It’s once again time for me to share my unsolicited opinions on the pop culture that brought a smile to my face over the past year. I’ll start with television, which is fast becoming my preferred medium for complex storytelling.
The sheer quantity of TV worth watching this year left me and my TiVo feeling a little overwhelmed. Personal favorites like Game of Thrones and The Americans continued to be compelling (that GoT episode depicting a particularly cinematic battle on the Wall is better than anything Peter Jackson has done with the entirety of the ill-conceived Hobbit trilogy) while Fargo completely surprised me with a series that outshines the original Coen brothers’ movie in terms of character and plot.
In any other year, True Detective would have been my favorite show of the year. It generously borrows from the literary traditions of noir and Southern Gothic, but the combined talents of Woody Harrelson and Matthew McConaughey give heft to the pulpy material. The show establishes a foreboding sense of dread that never lifts (despite the rather pat ending). I’m rewatching the series now and I’m still struck by the quality of the writing and the assured direction.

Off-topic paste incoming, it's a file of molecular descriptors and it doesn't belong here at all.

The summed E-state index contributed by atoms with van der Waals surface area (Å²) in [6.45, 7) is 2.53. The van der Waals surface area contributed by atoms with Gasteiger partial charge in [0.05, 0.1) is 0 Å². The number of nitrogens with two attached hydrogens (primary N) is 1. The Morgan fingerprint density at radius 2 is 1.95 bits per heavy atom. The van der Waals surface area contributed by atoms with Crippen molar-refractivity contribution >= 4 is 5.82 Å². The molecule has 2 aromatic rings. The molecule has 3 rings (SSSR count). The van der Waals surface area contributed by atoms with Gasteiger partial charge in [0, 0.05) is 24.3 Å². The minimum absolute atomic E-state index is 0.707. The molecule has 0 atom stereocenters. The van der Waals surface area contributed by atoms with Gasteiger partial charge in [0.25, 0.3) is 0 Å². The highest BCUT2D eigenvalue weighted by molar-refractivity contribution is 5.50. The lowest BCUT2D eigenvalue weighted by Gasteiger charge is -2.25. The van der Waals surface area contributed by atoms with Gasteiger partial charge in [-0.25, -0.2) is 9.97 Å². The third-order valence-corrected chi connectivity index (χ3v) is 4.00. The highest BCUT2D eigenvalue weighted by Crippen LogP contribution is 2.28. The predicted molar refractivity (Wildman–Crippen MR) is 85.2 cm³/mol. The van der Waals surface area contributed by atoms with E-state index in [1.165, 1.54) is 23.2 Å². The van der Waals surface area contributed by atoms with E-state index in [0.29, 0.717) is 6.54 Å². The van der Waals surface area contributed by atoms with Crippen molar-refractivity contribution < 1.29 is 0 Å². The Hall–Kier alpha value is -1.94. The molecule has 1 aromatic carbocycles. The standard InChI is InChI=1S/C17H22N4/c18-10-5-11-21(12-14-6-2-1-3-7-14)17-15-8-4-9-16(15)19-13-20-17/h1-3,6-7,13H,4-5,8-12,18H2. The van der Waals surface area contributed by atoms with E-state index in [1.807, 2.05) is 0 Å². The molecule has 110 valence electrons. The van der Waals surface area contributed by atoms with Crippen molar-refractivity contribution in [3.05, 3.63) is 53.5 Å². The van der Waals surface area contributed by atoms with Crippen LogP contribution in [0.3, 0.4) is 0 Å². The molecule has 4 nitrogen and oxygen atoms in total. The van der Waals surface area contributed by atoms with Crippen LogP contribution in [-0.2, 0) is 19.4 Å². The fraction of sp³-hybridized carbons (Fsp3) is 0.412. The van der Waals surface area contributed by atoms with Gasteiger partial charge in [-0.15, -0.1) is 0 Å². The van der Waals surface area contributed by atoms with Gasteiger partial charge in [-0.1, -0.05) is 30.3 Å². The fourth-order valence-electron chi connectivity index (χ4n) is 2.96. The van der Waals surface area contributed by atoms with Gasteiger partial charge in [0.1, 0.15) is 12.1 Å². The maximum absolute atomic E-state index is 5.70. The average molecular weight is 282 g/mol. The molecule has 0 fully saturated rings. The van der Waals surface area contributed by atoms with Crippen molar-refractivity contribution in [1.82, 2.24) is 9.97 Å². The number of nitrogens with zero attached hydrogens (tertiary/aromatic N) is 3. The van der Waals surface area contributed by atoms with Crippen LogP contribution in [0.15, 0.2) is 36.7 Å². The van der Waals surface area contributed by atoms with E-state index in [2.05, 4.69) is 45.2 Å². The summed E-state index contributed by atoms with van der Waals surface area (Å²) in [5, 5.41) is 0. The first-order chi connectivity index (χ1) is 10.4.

But this was also the year of The Knick, a show that revitalized the medical drama by sending it into the past. And I loved every blood-soaked minute of it. This show has it all: an impressively mustachioed Clive Owen playing an arrogant surgeon with a cocaine habit, Andre Holland as an African-American surgeon who can barely tolerate the casual and vicious racism surrounding him, gory surgical procedures, shocking violence, forbidden sex, nuanced supporting characters, and a Cliff Martinez electronic score that captures the chaotic dawn of the 20th century in New York City. It wasn’t like anything else on television, an impressive feat given the embarrassment of riches in 2014.